Saturday, September 16, 2006

Plat du jour

Hooray for J!

(and I ♥ NY also)

Friday, September 15, 2006

Another Republican bites the dust

I've posted two or three things about Ohio Republican congressman Bob Ney since last January, when he stepped down from his leadership position because he was being investigated for corruption. Now, after months of proclaiming his innocence, he has agreed to plead guilty. His deal apparently provides for 27 months in prison.

I love to see these former high officials heading off to jail--especially when they're Republicans.

Wednesday, September 13, 2006

Goodbye Discover, hello American Express

Since 1994 my Discover Card has been my main credit card. It has a cash rebate feature, basically 1% on purchases over a certain amount per year--$6,000, if I remember correctly, with lesser percentages on lower amounts. Since I use it for almost everything I can, my monthly bills (which I always pay in full), are always four figures--occasionally even the upper four figures. They also have a "Get More" program, which gives a 5% rebate for some purchases. And finally, if you use the rebate to purchase gift cards from certain merchants, you can get up to double the amount.

But recently I discovered (ha ha) that the American Express Blue Cash card has a better rebate program: 1.5% above $6,500 in annual purchases. They also have 5% rebates, though no gift card program. Still, at my level of credit card usage, I should do better with the Amex card.

The Discover 5% rebates are limited: only at certain merchants, up to certain amounts, during certain times of the year, and they make you sign up for it each time--the whole thing is too much to keep track of. Amex gives 5% for all supermarket, gas station and drug store purchases, all the time, no limits, no signups, once you pass the $6,500 mark.

Discover's gift card program is not terribly useful. The number of merchants that offer double have dwindled to a handful of places I don't particularly want to shop at (it was great when Borders offered double). Most now just give a 25% bonus, so it's like getting a 1.25% rebate. And it's also just a hassle--you have to order them, and remember to take them to the store. It can be a pocketful, as most only come in $25 denominations.

There are a couple other reasons why I want to switch to Amex. The Discover card still isn't accepted at as many places as American Express. So my rebates will be higher for that reason alone. Finally, I am sick and tired of the huge number of calls I get from the Discover fraud prevention department. I have gotten so many messages from them on my answering machine that I have their number on my speed dial. If they were calling about unusual activity on my card, or about large purchases, I would understand it. In fact, I would welcome it--who wants their account to be used fraudulently? But that's seldom what prompts these calls. Most of them are about small, normal purchases at places I use the card all the time. Apparently the algorithm for generating these calls is largely based on the frequency of use. The more you use the card, the more calls you get. I wonder what the Discover marketing department would have to say about that.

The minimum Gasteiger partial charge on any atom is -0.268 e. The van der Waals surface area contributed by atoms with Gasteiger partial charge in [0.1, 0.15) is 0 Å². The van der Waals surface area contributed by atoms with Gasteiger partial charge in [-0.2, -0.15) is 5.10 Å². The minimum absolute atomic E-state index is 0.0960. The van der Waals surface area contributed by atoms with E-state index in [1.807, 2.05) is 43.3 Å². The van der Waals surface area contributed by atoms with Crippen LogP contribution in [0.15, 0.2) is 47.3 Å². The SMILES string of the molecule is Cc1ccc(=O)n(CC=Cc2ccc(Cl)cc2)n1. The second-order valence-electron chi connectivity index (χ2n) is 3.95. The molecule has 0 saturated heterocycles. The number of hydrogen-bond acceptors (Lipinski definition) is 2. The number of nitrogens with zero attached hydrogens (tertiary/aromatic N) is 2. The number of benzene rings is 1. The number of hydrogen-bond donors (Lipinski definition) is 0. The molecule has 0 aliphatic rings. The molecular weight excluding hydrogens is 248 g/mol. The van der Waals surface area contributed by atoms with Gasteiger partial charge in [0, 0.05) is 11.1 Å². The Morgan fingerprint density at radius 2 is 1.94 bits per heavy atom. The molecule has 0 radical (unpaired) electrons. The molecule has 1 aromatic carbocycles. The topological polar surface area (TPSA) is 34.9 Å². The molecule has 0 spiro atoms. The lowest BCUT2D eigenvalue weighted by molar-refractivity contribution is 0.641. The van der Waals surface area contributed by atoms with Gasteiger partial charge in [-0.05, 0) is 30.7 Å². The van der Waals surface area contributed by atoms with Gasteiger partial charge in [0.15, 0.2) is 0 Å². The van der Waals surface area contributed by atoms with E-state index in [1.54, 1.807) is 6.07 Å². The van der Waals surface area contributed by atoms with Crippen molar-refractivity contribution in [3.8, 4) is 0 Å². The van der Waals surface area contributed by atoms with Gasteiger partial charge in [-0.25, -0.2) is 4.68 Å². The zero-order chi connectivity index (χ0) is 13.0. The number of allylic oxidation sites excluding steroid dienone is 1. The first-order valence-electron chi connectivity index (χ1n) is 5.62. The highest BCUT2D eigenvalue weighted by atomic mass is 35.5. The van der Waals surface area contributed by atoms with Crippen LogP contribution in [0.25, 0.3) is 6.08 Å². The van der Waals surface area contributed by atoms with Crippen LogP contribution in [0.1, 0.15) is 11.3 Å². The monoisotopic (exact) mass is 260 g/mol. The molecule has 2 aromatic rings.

So it's goodbye Discover, hello Blue Cash. Coincidentally, I am switching my brokerage accounts from Morgan Stanley to Merrill Lynch, because my stock broker is switching. Morgan Stanley owns the Discover Card. They're losing me as a customer twice.

Tuesday, September 12, 2006

Plat du jour

No, thanks, I'll just watch.

Monday, September 11, 2006

9/11--no need to remind me

It's the fifth anniversary of the World Trade Center terrorist attack. The second attack actually. I was in both of them.

In the first one, 1992 I think, I marched down 67 flights of a dark, smokey stairwell from my office in 2 World Trade. Fortunately I had a little flashlight in my briefcase.

On 9/11, though, I had a different job, and I was working across the street from 7 World Trade. I don't need any memorials, let alone bogus docu-dramas, to remind me of what happened. What I saw was too horrible to forget.

Personally, I fared pretty well, though. We were evacuated between the two towers coming down, and I wasn't caught in either dust cloud. Despite having worked in the Trade Center until 1998, I didn't know anyone who was killed there. My old company got just about everyone out safely, and all the rest of the people I knew who worked in the Trade Center also got out. Afterwards I got to work from home for a few weeks (which I liked), and then in a temporary office in midtown for several months more. Eventually my company returned downtown, to the same building. It was always weird going down there, with the towers gone and so many businesses closed.

A recent poll found that a majority of Americans thought 9/11 was more significant to the country than Pearl Harbor--which means a majority of Americans know little of history. As the article pointed out, there was a generation gap here--voters 18-34 were the most ignorant. But I guess it's understandable--people want to think what they are going through is the most important time in history. But heightened security for air travel, and for getting into buildings, is nothing compared to what happened after Pearl Harbor. The "War on Terror," as the Bushites like to call it, will never have more than a tiny percentage of the casualties of World War II--even if you include Bush's War of the Saddam Obsession. We don't even have a draft now, let alone the rationing of meat, gasoline, and I think sugar, that Americans experienced then.

But getting back to today, I'll be avoiding all the memorial TV shows, movies, newspaper and internet articles. I don't need them to remember--as much as I would like to forget.

Sunday, September 10, 2006

Plat du jour

An Audi is not a bike.